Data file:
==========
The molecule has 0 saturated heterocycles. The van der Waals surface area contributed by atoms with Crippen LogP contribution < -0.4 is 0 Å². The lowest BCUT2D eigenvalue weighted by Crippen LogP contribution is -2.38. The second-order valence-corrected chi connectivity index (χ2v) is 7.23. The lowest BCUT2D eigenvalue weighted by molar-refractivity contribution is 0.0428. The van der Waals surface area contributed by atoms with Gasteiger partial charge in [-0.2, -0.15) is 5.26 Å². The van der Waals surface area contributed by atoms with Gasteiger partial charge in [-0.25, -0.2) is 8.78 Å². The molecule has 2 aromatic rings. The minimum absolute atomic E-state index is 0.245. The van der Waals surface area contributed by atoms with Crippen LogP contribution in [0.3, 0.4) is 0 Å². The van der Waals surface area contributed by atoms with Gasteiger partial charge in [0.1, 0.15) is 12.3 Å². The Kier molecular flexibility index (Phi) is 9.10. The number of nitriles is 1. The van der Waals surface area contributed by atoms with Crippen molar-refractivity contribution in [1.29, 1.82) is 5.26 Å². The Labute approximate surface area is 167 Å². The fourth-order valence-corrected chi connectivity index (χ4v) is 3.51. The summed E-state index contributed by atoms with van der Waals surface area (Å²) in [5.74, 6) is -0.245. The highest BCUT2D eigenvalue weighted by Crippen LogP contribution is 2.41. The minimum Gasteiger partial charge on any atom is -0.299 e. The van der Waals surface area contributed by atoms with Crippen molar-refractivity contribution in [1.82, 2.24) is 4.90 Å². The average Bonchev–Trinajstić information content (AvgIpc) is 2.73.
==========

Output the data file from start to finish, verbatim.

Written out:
The molecule has 0 saturated heterocycles. The van der Waals surface area contributed by atoms with Crippen LogP contribution < -0.4 is 0 Å². The lowest BCUT2D eigenvalue weighted by Crippen LogP contribution is -2.38. The second-order valence-corrected chi connectivity index (χ2v) is 7.23. The lowest BCUT2D eigenvalue weighted by molar-refractivity contribution is 0.0428. The van der Waals surface area contributed by atoms with Gasteiger partial charge in [-0.2, -0.15) is 5.26 Å². The van der Waals surface area contributed by atoms with Gasteiger partial charge in [-0.25, -0.2) is 8.78 Å². The molecule has 2 aromatic rings. The minimum absolute atomic E-state index is 0.245. The van der Waals surface area contributed by atoms with Crippen LogP contribution in [0.3, 0.4) is 0 Å². The van der Waals surface area contributed by atoms with Gasteiger partial charge in [0.1, 0.15) is 12.3 Å². The Kier molecular flexibility index (Phi) is 9.10. The number of nitriles is 1. The van der Waals surface area contributed by atoms with Crippen molar-refractivity contribution in [1.29, 1.82) is 5.26 Å². The Labute approximate surface area is 167 Å². The fourth-order valence-corrected chi connectivity index (χ4v) is 3.51. The summed E-state index contributed by atoms with van der Waals surface area (Å²) in [5.74, 6) is -0.245. The highest BCUT2D eigenvalue weighted by Crippen LogP contribution is 2.41. The minimum Gasteiger partial charge on any atom is -0.299 e. The van der Waals surface area contributed by atoms with Crippen molar-refractivity contribution in [1.82, 2.24) is 4.90 Å². The average Bonchev–Trinajstić information content (AvgIpc) is 2.73.